Why Red Bull's Honda takeover is a gamechanger for its F1 mindset
Red Bull's takeover of Honda's Formula 1 engine project has solved a potential short-term headache Honda's withdrawal at the end of 2021 would have caused. But, in taking destiny into its own hands, it could have a positive long-term impact too.
Red Bull as a company likes to do things its own way. Being a sponsor and just a player in someone else's business is not something that it sits comfortably with. It's why it has two Formula 1 teams, several football clubs, runs its own events, has its own media house and own a television channel. Oh, and its own record label too.
So, it is not hard to understand how frustrating F1's turbo-hybrid era must have been for the energy drinks giant. During the V8 spell, where engine performance was pretty much equal across all manufacturers, Red Bull had triumphed at a time when aero was king. And its hold over F1 had been helped at times by some blown exhaust assistance from engine partner Renault.
Mercedes may find itself leading the drivers' and constructors' standings after Lewis Hamilton's victory in the Bahrain Grand Prix, but it is well aware that it came against the odds, with Red Bull clearly ahead. Here's what the Brackley team must do to avoid its crown slipping .
It's been a tough start to Sebastian Vettel's Aston Martin F1 career, with a lack of pre-season testing mileage followed by an incident-packed Bahrain GP. But two key underlying factors mean a turnaround is no guarantee.
Three weeks is a long time in Formula 1, but in the reshaped start to the 2021 season the teams head to Imola to pick things up after the frenetic Bahrain opener. Here's what to look out for and the developments to follow at the Emilia Romagna Grand Prix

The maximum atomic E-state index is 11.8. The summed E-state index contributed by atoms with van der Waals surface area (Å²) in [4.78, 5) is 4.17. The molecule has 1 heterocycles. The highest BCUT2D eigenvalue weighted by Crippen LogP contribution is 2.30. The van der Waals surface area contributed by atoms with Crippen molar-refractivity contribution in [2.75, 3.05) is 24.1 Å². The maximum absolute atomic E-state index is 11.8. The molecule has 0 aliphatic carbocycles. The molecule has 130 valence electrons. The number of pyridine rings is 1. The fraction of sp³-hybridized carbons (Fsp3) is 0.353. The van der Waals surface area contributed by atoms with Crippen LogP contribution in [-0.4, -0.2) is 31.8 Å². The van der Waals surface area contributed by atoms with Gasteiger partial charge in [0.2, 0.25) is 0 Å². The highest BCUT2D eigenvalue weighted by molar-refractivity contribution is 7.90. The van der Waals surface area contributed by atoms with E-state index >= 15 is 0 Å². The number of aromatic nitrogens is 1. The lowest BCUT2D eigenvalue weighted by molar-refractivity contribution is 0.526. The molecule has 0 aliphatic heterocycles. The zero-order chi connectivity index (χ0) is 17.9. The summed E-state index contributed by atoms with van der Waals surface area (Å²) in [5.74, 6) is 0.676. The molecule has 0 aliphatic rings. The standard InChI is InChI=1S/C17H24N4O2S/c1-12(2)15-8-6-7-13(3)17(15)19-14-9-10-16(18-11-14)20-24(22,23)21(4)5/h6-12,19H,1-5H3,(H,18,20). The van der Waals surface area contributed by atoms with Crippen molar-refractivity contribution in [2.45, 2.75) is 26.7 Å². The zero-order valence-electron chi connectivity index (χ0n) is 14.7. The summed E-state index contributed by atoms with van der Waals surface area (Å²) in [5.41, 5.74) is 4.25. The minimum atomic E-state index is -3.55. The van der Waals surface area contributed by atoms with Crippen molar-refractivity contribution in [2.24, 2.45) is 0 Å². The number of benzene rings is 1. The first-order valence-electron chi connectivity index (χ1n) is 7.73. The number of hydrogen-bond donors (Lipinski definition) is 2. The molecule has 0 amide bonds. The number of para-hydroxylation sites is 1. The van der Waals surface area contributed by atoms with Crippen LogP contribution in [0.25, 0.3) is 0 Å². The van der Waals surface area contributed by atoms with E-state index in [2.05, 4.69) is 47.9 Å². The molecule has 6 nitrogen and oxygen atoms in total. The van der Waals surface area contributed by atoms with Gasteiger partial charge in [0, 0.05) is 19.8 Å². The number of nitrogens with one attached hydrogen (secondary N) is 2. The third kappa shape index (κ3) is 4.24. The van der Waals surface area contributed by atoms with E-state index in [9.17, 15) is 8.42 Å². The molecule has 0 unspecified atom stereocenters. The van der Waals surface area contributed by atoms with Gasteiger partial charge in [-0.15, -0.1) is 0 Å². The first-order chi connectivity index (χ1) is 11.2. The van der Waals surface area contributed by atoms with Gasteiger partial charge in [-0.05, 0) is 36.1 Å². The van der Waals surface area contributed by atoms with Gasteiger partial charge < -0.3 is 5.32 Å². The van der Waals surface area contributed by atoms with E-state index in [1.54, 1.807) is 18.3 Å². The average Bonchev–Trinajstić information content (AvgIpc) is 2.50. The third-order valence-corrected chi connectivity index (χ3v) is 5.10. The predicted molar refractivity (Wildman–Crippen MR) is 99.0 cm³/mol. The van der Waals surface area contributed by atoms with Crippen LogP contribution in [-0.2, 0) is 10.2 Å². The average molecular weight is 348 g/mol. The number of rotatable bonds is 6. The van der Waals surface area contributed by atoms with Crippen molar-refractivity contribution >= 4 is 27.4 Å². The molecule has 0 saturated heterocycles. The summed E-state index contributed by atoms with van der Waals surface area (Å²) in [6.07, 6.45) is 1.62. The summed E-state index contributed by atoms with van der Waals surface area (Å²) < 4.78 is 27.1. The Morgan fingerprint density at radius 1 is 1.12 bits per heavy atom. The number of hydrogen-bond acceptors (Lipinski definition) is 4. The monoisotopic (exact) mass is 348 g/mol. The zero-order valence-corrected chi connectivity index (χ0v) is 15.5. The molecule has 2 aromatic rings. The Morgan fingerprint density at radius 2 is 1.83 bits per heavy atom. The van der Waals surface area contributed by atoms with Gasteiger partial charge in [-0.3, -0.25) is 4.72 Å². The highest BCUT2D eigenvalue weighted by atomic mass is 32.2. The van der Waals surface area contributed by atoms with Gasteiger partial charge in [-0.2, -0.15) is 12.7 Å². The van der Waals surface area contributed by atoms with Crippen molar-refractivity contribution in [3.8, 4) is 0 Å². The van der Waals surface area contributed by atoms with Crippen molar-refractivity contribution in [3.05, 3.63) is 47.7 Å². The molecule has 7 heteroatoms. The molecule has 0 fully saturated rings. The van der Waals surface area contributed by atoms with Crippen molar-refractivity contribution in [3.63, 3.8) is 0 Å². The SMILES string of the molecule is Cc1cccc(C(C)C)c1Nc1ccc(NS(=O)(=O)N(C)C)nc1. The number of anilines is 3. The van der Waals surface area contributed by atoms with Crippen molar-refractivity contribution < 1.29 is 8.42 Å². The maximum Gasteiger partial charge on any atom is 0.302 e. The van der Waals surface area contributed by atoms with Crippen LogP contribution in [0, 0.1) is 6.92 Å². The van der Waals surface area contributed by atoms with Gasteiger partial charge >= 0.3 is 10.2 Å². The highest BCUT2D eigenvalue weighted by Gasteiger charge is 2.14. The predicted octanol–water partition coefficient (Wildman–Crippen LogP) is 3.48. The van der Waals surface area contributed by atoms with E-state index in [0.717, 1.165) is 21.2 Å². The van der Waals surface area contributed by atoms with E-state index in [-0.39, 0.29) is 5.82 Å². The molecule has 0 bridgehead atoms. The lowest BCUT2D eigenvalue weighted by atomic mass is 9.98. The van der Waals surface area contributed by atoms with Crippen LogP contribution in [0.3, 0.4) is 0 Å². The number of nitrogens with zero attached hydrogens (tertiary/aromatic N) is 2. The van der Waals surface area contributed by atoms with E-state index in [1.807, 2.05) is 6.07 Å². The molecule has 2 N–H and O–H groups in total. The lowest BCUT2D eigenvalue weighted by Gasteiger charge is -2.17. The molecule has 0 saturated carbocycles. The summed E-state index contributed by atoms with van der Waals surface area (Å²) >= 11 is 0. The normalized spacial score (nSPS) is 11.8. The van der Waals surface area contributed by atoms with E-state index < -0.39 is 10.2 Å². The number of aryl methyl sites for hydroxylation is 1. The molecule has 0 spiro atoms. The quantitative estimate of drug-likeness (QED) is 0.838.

After a pandemic-hit winter of seat-swapping, F1 kicked off its season with several new faces in town, other drivers adapting to new environments, and one making a much-anticipated comeback. Ben Anderson looks at who made the most of their opportunity and who needs to try harder…
Aston Martin’s only previous foray into Formula 1 in the late 1950s was a short-lived and unsuccessful affair. But it could have been so different, says Nigel Roebuck.
Max Verstappen’s star quality in Formula 1 is clear. Now equipped with a Red Bull car that is, right now, the world title favourite and the experience to support his talent, could 2021 be the Dutchman’s year to topple the dominant force of Lewis Hamilton and Mercedes?
For many, many years Formula 1 has strived to do and to be better on all fronts. With close competition, a growing fanbase, a stable political landscape and rules in place to encourage sustainability, 2021 is on course to provide an unexpected peak
Williams held out against the tide for many years but, as MARK GALLAGHER explains, the age of the owner-manager is long gone
Ricciardo: Tattoo bet repeat unlikely with McLaren boss
Ricciardo enjoys ‘smooth’ McLaren F1 Silverstone shakedown